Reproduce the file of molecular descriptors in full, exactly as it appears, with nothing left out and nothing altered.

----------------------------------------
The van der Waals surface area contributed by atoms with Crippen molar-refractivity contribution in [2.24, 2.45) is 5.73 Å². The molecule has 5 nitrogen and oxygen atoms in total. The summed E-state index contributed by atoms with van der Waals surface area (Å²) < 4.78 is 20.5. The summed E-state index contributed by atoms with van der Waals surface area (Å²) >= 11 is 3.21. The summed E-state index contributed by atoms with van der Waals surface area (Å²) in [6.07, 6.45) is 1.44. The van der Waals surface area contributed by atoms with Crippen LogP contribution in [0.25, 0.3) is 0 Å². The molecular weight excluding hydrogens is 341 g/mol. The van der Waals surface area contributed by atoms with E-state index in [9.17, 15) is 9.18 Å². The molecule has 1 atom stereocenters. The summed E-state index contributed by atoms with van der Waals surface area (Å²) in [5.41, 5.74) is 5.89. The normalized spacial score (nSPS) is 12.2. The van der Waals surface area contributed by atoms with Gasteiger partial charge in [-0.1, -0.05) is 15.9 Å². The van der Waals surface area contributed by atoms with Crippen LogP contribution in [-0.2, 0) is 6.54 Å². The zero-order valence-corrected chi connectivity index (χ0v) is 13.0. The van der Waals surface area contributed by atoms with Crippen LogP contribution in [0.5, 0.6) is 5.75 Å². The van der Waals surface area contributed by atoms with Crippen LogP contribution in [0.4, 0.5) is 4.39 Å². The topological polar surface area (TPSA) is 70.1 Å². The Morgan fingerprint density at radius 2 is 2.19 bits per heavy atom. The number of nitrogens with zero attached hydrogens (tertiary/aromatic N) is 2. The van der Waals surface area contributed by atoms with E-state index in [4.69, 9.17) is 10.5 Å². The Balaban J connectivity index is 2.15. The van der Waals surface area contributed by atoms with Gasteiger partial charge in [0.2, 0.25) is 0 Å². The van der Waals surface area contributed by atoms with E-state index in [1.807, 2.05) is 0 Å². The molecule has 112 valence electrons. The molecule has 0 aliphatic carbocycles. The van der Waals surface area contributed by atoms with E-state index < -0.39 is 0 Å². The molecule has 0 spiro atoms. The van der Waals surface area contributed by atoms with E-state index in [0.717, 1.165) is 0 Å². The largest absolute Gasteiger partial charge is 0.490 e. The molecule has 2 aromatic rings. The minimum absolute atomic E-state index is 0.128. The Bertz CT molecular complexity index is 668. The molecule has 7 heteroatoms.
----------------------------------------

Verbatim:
The van der Waals surface area contributed by atoms with Crippen molar-refractivity contribution in [2.24, 2.45) is 5.73 Å². The molecule has 5 nitrogen and oxygen atoms in total. The summed E-state index contributed by atoms with van der Waals surface area (Å²) < 4.78 is 20.5. The summed E-state index contributed by atoms with van der Waals surface area (Å²) >= 11 is 3.21. The summed E-state index contributed by atoms with van der Waals surface area (Å²) in [6.07, 6.45) is 1.44. The van der Waals surface area contributed by atoms with Crippen LogP contribution in [0.25, 0.3) is 0 Å². The molecular weight excluding hydrogens is 341 g/mol. The van der Waals surface area contributed by atoms with E-state index in [9.17, 15) is 9.18 Å². The molecule has 1 atom stereocenters. The summed E-state index contributed by atoms with van der Waals surface area (Å²) in [5.41, 5.74) is 5.89. The normalized spacial score (nSPS) is 12.2. The van der Waals surface area contributed by atoms with Gasteiger partial charge in [-0.1, -0.05) is 15.9 Å². The van der Waals surface area contributed by atoms with Crippen LogP contribution in [-0.2, 0) is 6.54 Å². The zero-order valence-corrected chi connectivity index (χ0v) is 13.0. The van der Waals surface area contributed by atoms with Crippen LogP contribution in [0.5, 0.6) is 5.75 Å². The van der Waals surface area contributed by atoms with Crippen LogP contribution in [0.4, 0.5) is 4.39 Å². The topological polar surface area (TPSA) is 70.1 Å². The Morgan fingerprint density at radius 2 is 2.19 bits per heavy atom. The number of nitrogens with zero attached hydrogens (tertiary/aromatic N) is 2. The van der Waals surface area contributed by atoms with E-state index in [4.69, 9.17) is 10.5 Å². The Balaban J connectivity index is 2.15. The van der Waals surface area contributed by atoms with Gasteiger partial charge in [0.2, 0.25) is 0 Å². The van der Waals surface area contributed by atoms with E-state index in [1.807, 2.05) is 0 Å². The molecule has 112 valence electrons. The molecule has 0 aliphatic carbocycles. The van der Waals surface area contributed by atoms with E-state index < -0.39 is 0 Å². The molecule has 0 spiro atoms. The van der Waals surface area contributed by atoms with E-state index in [0.717, 1.165) is 0 Å². The largest absolute Gasteiger partial charge is 0.490 e. The molecule has 2 aromatic rings. The minimum absolute atomic E-state index is 0.128. The Bertz CT molecular complexity index is 668. The molecule has 7 heteroatoms.